Mika grasps a purple balloon, fills it with helium, lifts it to his lips and inhales. He sings the hook of "Grace Kelly" in a comically squeaky pitch, riffing on his own voice, a voice that once caused a record executive to ask him, "Do you have to sing so high?"

 

Well, he doesn't have to. The guy started studying voice at age 11; his first gig was at the Royal Opera House. He can sing in a low, rounded voice  and sometimes he does  but his trademark move is a vocal leap into thin air.

 

Here in the States, Mika is still mostly unknown. Perhaps because of this, or perhaps it's just his nature, he punctuates his refined manners with a self-deprecating wit. He exhibits a rare combination of precociousness and modesty.

 

If he were back home, he points out, he could be "swanning around" at the Brits  the U.K.'s version of the Grammys. He's not nominated, but that's because he's not eligible this year. "I keep getting text messages saying 'Have a great time tonight,'" he says. "And I'm like, 'I'm playing the condo next door.'"

 

Balloons are placed at the doorway, and Valentine's candy is strewn across the conference room table. Before long, the Star 94 staff gathers around. Joel Klaiman, a Universal Records bigwig in a pinstriped jacket, introduces his artist by saying, "You probably won't ever see Mika in a conference room again." Mika, he says, already has confirmed dates on "The Tonight Show" and "Good Morning America," and "Saturday Night Live" is trying to work around Mika's schedule.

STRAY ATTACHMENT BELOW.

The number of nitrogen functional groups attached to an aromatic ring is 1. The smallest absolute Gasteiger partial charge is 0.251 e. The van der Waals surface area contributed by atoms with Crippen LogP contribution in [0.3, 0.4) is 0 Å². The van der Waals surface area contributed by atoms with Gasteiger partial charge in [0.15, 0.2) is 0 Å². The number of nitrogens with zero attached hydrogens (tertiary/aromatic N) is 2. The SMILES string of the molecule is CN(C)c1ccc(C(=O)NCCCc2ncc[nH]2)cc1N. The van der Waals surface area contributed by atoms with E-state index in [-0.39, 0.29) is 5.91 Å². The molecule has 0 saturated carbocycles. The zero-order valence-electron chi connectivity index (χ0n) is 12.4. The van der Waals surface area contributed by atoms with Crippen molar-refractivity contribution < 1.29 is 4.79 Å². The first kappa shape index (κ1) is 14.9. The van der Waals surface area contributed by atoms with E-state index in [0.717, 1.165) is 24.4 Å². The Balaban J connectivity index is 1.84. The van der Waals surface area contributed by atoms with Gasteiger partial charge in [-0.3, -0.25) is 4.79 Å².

Mika sits at a big keyboard and plays three songs. The first is "My Interpretation," a breakup song disguised as a jaunty pop tune. The second is "Love Today," a rave-up that starts big and grows bigger. Last comes "Grace Kelly," which he says was written in a fit of anger after feeling rejected and frustrated by a music business that wouldn't give him any attention.

 

Needless to say, he's got plenty of attention now. With Mercury long dead and glam-rock band the Darkness looking like a one-hit wonder, Mika's closest stylistic contemporary is the singer-songwriter Rufus Wainwright, another restless soul whose work includes cabaret-pop and opera.

 

After Mika's conference room performance, Klaiman explains his sales pitch for getting such an unconventional artist on mainstream radio: "Setting trends isn't easy."

 

That's especially true when the competition is so much more familiar to American ears. In the Star 94 lobby are posters of Kelly Clarkson and James Blunt, the sorts of traditional pop acts with whom Mika is competing for air time.

 

Defining artistic success

 

After Star 94, Mika heads over to the Realm, arriving quite early for his performance.

 

At the suggestion of his manager, Mika kills time by exploring the leafy grandeur of West Paces Ferry. His song "Billy Brown," about a gay love affair, plays on the SUV's stereo.

 

"I think that I wasn't born out of any sound scene," Mika says. "I was rejected by pretty much all of them. So I kind of had to find my own way of doing things."